Of Death, Taxes, and Death Taxes

Of Death, Taxes, and Death Taxes

A couple of weeks ago, the blogosphere saw a flurry of indignation over the notion of "death taxes." Here at tax.com, Chris Bergin chastised Rep. Sam Graves for his insistence that "death should not be a taxable event." Elsewhere, Brad DeLong, Stan Collender, and Linda Beale also took aim at this not-so-new political neologism.

The critics point out -- correctly -- that the federal estate tax does not, in fact, tax death. Rather, it taxes the transfer of an estate. Efforts to rename the levy are clearly political, designed to build support for its permanent repeal...

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It's worth recalling that long before GOP pollster Frank Lutz ostensibly coined the death tax slander, the term was in regular use by reputable tax experts -- including fans of the estate tax. Even back in Franklin Roosevelt's day, when Treasury economists were endorsing the upward march of estate tax rates, they routinely described the levy as a "death tax."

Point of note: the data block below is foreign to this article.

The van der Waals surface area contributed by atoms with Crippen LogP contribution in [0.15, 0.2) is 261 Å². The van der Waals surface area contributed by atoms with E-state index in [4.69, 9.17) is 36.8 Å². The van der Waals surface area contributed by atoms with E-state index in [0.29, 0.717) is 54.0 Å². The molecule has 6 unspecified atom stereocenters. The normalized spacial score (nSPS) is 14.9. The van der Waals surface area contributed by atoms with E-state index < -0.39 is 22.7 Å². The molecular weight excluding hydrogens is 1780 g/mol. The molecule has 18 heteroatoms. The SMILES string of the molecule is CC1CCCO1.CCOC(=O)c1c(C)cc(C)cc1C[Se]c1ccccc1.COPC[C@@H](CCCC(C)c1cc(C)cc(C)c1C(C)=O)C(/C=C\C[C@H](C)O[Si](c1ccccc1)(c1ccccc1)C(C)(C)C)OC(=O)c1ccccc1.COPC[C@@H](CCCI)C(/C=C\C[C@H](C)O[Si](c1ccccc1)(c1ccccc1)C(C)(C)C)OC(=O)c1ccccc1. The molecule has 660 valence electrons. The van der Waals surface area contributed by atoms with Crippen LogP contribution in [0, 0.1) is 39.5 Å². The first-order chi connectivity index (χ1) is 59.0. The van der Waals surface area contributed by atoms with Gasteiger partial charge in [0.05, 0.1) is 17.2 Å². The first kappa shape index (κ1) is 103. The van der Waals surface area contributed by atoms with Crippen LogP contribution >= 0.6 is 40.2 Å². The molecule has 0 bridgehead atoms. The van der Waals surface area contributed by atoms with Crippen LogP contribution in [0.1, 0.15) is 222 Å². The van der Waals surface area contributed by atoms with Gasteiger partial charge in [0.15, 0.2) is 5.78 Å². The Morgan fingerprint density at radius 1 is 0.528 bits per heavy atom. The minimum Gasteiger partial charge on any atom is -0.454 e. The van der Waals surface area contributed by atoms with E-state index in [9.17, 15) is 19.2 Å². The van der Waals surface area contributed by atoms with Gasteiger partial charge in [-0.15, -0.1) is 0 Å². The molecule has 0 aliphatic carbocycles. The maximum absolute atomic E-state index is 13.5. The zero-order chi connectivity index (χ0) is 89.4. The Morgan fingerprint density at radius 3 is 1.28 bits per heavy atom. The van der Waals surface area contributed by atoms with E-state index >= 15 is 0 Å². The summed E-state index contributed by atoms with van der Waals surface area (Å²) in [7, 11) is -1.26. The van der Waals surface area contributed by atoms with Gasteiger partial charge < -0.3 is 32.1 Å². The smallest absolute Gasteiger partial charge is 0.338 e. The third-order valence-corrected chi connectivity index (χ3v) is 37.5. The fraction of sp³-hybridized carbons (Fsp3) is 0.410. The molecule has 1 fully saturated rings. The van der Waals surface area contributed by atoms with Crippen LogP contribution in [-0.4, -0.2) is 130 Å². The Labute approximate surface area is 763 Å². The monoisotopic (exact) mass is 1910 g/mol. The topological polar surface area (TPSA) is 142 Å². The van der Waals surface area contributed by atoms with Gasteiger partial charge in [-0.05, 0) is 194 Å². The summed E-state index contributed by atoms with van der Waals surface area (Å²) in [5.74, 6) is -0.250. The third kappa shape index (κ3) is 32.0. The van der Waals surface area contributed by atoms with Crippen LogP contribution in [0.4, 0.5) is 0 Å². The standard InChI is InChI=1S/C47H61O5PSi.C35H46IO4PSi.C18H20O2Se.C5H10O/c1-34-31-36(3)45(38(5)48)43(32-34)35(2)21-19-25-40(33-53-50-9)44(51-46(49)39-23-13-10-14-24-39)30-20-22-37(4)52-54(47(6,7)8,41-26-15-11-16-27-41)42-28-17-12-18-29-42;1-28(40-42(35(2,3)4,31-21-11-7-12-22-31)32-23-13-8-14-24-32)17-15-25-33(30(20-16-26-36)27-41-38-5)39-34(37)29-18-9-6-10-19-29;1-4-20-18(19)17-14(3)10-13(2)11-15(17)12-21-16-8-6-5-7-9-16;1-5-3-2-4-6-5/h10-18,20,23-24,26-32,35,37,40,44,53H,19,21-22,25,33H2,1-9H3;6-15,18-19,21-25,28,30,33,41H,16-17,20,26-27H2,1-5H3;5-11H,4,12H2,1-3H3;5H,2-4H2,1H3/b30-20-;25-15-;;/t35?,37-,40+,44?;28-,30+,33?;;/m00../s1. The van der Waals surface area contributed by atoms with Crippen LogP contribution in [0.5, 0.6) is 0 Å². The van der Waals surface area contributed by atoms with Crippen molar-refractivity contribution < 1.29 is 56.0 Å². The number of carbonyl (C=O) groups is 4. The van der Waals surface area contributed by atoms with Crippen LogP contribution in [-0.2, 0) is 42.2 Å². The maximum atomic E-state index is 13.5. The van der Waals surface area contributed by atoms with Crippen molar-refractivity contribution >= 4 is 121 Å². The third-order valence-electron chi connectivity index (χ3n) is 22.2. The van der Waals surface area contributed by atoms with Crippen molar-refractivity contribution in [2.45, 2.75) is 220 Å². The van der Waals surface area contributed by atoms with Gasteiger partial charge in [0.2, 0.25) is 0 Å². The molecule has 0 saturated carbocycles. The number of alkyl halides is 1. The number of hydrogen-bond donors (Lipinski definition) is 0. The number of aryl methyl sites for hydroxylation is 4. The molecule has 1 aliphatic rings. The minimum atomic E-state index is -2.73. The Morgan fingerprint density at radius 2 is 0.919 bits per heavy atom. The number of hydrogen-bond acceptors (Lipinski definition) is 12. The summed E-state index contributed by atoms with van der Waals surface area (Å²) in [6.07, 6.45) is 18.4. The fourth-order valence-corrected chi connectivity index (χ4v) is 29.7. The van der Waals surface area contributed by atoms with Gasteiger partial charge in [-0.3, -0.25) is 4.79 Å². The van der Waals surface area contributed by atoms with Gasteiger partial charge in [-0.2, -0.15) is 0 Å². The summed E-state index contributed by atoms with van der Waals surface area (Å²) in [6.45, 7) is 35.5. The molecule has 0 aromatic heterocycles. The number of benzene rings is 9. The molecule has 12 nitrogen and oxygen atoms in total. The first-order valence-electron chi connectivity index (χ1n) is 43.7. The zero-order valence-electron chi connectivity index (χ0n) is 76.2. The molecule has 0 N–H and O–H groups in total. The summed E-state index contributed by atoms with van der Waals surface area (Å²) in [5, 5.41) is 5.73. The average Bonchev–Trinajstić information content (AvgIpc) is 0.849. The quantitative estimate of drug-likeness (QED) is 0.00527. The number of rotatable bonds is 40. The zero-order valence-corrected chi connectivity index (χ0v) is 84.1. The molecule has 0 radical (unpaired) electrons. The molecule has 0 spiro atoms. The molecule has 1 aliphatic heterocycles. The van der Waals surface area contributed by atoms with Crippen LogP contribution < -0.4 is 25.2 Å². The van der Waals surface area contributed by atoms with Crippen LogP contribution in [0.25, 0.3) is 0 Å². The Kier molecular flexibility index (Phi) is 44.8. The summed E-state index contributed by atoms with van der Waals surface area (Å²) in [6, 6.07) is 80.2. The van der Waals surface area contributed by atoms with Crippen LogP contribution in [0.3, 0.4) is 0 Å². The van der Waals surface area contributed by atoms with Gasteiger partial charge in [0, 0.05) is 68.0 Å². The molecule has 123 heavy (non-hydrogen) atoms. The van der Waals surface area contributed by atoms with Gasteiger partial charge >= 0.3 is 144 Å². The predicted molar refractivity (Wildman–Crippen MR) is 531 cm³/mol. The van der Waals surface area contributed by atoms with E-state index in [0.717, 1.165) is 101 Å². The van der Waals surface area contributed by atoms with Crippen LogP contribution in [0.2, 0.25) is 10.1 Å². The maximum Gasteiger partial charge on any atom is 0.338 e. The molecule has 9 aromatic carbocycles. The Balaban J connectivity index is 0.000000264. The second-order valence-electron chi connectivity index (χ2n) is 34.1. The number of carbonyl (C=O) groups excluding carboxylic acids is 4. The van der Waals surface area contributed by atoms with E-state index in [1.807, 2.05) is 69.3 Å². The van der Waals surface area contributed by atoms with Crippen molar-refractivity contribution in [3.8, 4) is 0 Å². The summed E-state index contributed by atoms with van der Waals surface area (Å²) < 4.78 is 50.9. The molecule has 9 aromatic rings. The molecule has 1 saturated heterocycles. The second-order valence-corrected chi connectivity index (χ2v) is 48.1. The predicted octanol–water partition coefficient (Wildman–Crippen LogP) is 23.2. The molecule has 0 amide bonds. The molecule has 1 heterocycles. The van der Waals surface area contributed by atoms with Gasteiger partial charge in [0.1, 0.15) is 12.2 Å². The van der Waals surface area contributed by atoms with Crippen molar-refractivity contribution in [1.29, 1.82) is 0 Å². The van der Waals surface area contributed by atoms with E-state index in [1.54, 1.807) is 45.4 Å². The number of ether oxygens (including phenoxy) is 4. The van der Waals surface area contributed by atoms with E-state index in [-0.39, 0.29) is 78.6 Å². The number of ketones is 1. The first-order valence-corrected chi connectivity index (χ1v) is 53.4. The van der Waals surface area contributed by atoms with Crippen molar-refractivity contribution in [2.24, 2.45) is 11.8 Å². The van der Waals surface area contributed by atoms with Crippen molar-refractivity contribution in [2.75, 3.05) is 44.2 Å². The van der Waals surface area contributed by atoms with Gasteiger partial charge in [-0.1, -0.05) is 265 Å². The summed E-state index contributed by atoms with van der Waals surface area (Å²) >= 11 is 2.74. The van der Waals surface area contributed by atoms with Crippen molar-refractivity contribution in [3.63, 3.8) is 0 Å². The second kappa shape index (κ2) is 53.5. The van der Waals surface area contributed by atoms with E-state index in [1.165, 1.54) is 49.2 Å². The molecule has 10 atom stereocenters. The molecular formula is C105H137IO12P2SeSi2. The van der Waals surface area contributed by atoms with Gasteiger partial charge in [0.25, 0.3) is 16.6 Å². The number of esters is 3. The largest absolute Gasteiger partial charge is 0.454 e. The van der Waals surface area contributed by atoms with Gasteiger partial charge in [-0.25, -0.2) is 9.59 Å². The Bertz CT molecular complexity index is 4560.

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Look, the anti-estate tax folks scored a win when they revived the death tax terminology. Good for them. But the battle for the estate tax should be won on its merits, which are easy to articulate. The battle over terminology is a distraction.

View TaxAnalysts' Joe Thorndike's opinion in its entirety on TAX.com.